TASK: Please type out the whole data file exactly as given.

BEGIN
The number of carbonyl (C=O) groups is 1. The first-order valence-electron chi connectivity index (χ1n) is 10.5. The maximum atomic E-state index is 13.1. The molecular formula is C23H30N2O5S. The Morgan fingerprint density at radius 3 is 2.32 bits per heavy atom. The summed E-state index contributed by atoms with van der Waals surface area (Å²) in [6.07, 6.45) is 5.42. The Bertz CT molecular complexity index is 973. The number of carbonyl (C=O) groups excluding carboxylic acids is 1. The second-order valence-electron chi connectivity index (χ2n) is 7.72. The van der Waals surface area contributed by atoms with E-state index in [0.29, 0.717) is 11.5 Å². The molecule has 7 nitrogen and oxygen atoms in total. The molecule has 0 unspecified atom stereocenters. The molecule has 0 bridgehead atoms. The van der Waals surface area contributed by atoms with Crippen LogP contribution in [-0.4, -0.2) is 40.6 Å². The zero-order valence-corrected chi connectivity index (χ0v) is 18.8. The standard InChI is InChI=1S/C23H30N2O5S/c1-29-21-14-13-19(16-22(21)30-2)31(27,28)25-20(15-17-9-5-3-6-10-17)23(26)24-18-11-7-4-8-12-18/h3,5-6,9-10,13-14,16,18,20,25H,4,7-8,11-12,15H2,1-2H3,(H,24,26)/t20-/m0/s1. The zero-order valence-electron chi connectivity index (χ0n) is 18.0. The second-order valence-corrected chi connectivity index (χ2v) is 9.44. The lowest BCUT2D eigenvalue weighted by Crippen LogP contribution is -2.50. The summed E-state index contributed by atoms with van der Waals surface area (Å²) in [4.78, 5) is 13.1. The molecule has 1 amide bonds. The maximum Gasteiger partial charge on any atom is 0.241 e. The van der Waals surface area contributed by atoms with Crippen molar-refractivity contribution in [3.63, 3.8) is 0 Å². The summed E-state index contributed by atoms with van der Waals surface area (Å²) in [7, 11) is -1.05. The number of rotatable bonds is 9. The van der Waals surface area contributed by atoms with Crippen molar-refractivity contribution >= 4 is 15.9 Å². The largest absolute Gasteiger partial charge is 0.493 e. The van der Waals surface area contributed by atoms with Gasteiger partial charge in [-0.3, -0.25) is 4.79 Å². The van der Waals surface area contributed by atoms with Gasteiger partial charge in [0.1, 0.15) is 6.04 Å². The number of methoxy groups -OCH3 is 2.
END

The number of carbonyl (C=O) groups is 1. The first-order valence-electron chi connectivity index (χ1n) is 10.5. The maximum atomic E-state index is 13.1. The molecular formula is C23H30N2O5S. The Morgan fingerprint density at radius 3 is 2.32 bits per heavy atom. The summed E-state index contributed by atoms with van der Waals surface area (Å²) in [6.07, 6.45) is 5.42. The Bertz CT molecular complexity index is 973. The number of carbonyl (C=O) groups excluding carboxylic acids is 1. The second-order valence-electron chi connectivity index (χ2n) is 7.72. The van der Waals surface area contributed by atoms with E-state index in [0.29, 0.717) is 11.5 Å². The molecule has 7 nitrogen and oxygen atoms in total. The molecule has 0 unspecified atom stereocenters. The molecule has 0 bridgehead atoms. The van der Waals surface area contributed by atoms with Crippen LogP contribution in [-0.4, -0.2) is 40.6 Å². The zero-order valence-corrected chi connectivity index (χ0v) is 18.8. The standard InChI is InChI=1S/C23H30N2O5S/c1-29-21-14-13-19(16-22(21)30-2)31(27,28)25-20(15-17-9-5-3-6-10-17)23(26)24-18-11-7-4-8-12-18/h3,5-6,9-10,13-14,16,18,20,25H,4,7-8,11-12,15H2,1-2H3,(H,24,26)/t20-/m0/s1. The zero-order valence-electron chi connectivity index (χ0n) is 18.0. The second-order valence-corrected chi connectivity index (χ2v) is 9.44. The lowest BCUT2D eigenvalue weighted by Crippen LogP contribution is -2.50. The summed E-state index contributed by atoms with van der Waals surface area (Å²) in [4.78, 5) is 13.1. The molecule has 1 amide bonds. The maximum Gasteiger partial charge on any atom is 0.241 e. The van der Waals surface area contributed by atoms with Crippen molar-refractivity contribution in [3.63, 3.8) is 0 Å². The summed E-state index contributed by atoms with van der Waals surface area (Å²) in [7, 11) is -1.05. The number of rotatable bonds is 9. The van der Waals surface area contributed by atoms with Crippen molar-refractivity contribution >= 4 is 15.9 Å². The largest absolute Gasteiger partial charge is 0.493 e. The van der Waals surface area contributed by atoms with Gasteiger partial charge in [-0.3, -0.25) is 4.79 Å². The van der Waals surface area contributed by atoms with Gasteiger partial charge in [0.1, 0.15) is 6.04 Å². The number of methoxy groups -OCH3 is 2.